Eleonore Leech had always pictured herself retiring with her husband by the time she hit her current age of 68. Her plans changed about a decade ago, when he died.
Now Leech cares for her 97-year-old mother, a task made more difficult when she lost her job in May. Several interviews did not produce any job prospects.
"You can say, 'I'm not going to let it get me down,' " Leech said. "But it does."
Leech of Arnold learned what she needed to re-enter the work force at one of several employment-assistance programs for JTC seniors in Maryland. Last week, she won a job as a doctor's receptionist.
Sandra Kelley, director of Career Services at the Anne Arundel YWCA, said the Seniors At Work program assists people such as Leech who cannot afford to retire.
Kelley said many seniors find retirement unrealistic because they cannot support themselves with pensions and Social Security. Others have children and grandchildren who need their help financially.
"We now talk about retirement as a career change," Kelley said.
According to 1990 census figures compiled by Maryland planners, about 14 percent of state residents older than 65 hold jobs.
Department figures also show that people older than 65 have an average income of $18,353 per year. The mean yearly income after retirement is $12,844.
"This program is really looking at people who have the economic need to return to work," Kelley said.
But these seniors face employment obstacles that include age discrimination, a changing workplace and a lack of confidence.
Leech can sympathize with most of these problems. She recalled the startled expression of one interviewer as she walked into the room.
"She just gave me this look that said, 'My God -- 68 years old,' " Leech said.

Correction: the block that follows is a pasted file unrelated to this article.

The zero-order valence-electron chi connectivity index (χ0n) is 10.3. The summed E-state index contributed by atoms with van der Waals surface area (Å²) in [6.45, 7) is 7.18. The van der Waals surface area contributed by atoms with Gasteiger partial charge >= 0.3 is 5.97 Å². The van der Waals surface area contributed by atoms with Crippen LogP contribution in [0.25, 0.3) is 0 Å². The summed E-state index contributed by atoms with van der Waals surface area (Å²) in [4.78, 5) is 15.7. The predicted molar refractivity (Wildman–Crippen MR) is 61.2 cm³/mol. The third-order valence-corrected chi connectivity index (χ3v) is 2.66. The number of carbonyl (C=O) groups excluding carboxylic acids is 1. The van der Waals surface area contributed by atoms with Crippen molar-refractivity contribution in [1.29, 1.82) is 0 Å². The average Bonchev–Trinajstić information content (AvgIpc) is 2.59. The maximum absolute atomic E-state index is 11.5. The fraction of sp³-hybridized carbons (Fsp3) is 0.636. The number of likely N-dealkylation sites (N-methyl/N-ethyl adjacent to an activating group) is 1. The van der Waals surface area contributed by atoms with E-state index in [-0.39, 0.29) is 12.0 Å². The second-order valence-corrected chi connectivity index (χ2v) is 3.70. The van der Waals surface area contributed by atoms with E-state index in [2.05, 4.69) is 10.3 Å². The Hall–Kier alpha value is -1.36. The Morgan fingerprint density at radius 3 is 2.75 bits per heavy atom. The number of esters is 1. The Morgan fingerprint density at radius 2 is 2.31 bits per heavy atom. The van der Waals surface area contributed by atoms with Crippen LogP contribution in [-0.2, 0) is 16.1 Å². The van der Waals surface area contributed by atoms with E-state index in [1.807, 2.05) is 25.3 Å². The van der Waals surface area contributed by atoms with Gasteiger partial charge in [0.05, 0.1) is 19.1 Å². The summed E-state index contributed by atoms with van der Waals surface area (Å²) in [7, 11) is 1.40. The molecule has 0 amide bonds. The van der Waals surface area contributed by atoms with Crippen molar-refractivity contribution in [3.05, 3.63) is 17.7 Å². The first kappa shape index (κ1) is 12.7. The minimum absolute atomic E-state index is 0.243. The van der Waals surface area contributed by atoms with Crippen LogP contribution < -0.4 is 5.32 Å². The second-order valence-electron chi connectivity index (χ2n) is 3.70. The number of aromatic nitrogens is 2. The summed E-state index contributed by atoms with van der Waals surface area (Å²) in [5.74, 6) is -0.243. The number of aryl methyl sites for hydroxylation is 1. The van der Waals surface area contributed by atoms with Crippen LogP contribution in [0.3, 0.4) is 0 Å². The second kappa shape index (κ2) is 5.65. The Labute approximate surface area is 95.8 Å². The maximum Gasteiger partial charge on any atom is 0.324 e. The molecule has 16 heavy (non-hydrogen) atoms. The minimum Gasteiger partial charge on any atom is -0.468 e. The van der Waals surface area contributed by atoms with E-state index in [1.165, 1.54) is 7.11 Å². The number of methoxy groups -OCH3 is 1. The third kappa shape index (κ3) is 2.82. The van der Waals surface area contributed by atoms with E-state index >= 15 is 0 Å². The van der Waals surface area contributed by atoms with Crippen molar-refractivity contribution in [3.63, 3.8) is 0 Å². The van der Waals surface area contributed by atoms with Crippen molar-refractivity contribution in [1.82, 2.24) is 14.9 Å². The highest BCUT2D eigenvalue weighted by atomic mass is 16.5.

But while some employers illegally discriminate against older job applicants, others appreciate the dependability of well-screened seniors from the program, Kelley said. "Guess who's there in the snow and the ice," Kelley said.
Joe Tyson, owner of Jackson Hewitt Tax Services in Pasadena, hired a woman from Kelley's program. He wanted someone stable and dependable to fill the marketing position.
"This person is out in the field representing me," Tyson said.
The woman he hired has proved a good choice and demonstrated the qualities Kelley attributed to seniors, he said.
Once seniors find a job, they often have difficulty with changes they find in the workplace, particularly technology.
Barbara Sawyers of Glen Burnie, who found employment through the program, recalled a previous job in which her boss did not know the computer system well enough to teach her. He told her to be careful what key she hit because she might erase everything.
"I'm not smart with the computer, and he really intimidated me with them," Sawyers said.
Seniors also find the lack of formality in today's offices disconcerting. When they were younger, people dressed up more for work and no one used first names, Kelley said.
The program's first week consists of overcoming barriers to employment, including age discrimination, the changing workplace and individual problems.
"We have to leave some of this baggage behind us in order to move forward," said Joyce Deems, coordinator of the program at the YWCA.
During the second week, seniors complete job development activities, such as resume writing, interview techniques and networking.
According to Kelley, working seniors will soon become more common, making employment programs essential. In 1995, one in seven Marylanders was older than 60, state Office on Aging data show. That proportion is projected to rise to one in four by 2020.
Pub Date: 2/21/97